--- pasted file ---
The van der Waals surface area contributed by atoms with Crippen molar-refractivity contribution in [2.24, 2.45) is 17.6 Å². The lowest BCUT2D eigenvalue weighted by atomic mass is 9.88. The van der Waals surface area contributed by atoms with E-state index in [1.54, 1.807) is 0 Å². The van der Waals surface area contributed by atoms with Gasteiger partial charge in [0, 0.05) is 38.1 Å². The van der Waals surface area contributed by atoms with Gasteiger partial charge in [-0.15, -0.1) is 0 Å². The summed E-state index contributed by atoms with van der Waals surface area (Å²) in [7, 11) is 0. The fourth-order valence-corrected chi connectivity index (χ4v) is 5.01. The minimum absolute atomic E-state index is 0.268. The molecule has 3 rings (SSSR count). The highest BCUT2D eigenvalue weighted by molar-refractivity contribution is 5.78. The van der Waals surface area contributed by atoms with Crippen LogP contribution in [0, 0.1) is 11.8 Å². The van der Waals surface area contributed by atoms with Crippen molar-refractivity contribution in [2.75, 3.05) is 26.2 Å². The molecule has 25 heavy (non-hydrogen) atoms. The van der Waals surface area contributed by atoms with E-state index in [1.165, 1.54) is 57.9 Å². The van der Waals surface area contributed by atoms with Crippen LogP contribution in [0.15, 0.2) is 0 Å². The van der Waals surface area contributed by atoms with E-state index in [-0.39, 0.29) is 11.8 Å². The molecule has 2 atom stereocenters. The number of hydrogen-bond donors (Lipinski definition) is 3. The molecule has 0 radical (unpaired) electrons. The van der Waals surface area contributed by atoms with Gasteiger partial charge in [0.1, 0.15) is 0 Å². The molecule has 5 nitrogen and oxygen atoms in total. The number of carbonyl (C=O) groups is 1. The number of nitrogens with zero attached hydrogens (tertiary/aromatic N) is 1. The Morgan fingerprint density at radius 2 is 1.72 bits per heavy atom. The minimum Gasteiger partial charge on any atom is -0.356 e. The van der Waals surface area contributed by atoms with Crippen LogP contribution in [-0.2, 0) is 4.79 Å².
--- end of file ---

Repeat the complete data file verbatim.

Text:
The van der Waals surface area contributed by atoms with Crippen molar-refractivity contribution in [2.24, 2.45) is 17.6 Å². The lowest BCUT2D eigenvalue weighted by atomic mass is 9.88. The van der Waals surface area contributed by atoms with E-state index in [1.54, 1.807) is 0 Å². The van der Waals surface area contributed by atoms with Gasteiger partial charge in [0, 0.05) is 38.1 Å². The van der Waals surface area contributed by atoms with Gasteiger partial charge in [-0.15, -0.1) is 0 Å². The summed E-state index contributed by atoms with van der Waals surface area (Å²) in [7, 11) is 0. The fourth-order valence-corrected chi connectivity index (χ4v) is 5.01. The minimum absolute atomic E-state index is 0.268. The molecule has 3 rings (SSSR count). The highest BCUT2D eigenvalue weighted by molar-refractivity contribution is 5.78. The van der Waals surface area contributed by atoms with Crippen LogP contribution in [0, 0.1) is 11.8 Å². The van der Waals surface area contributed by atoms with Crippen molar-refractivity contribution in [2.75, 3.05) is 26.2 Å². The molecule has 25 heavy (non-hydrogen) atoms. The van der Waals surface area contributed by atoms with E-state index in [1.165, 1.54) is 57.9 Å². The van der Waals surface area contributed by atoms with Crippen LogP contribution in [0.15, 0.2) is 0 Å². The van der Waals surface area contributed by atoms with E-state index in [-0.39, 0.29) is 11.8 Å². The molecule has 2 atom stereocenters. The number of hydrogen-bond donors (Lipinski definition) is 3. The molecule has 0 radical (unpaired) electrons. The van der Waals surface area contributed by atoms with Gasteiger partial charge in [0.1, 0.15) is 0 Å². The molecule has 5 nitrogen and oxygen atoms in total. The number of carbonyl (C=O) groups is 1. The number of nitrogens with zero attached hydrogens (tertiary/aromatic N) is 1. The Morgan fingerprint density at radius 2 is 1.72 bits per heavy atom. The minimum Gasteiger partial charge on any atom is -0.356 e. The van der Waals surface area contributed by atoms with Crippen LogP contribution in [-0.2, 0) is 4.79 Å².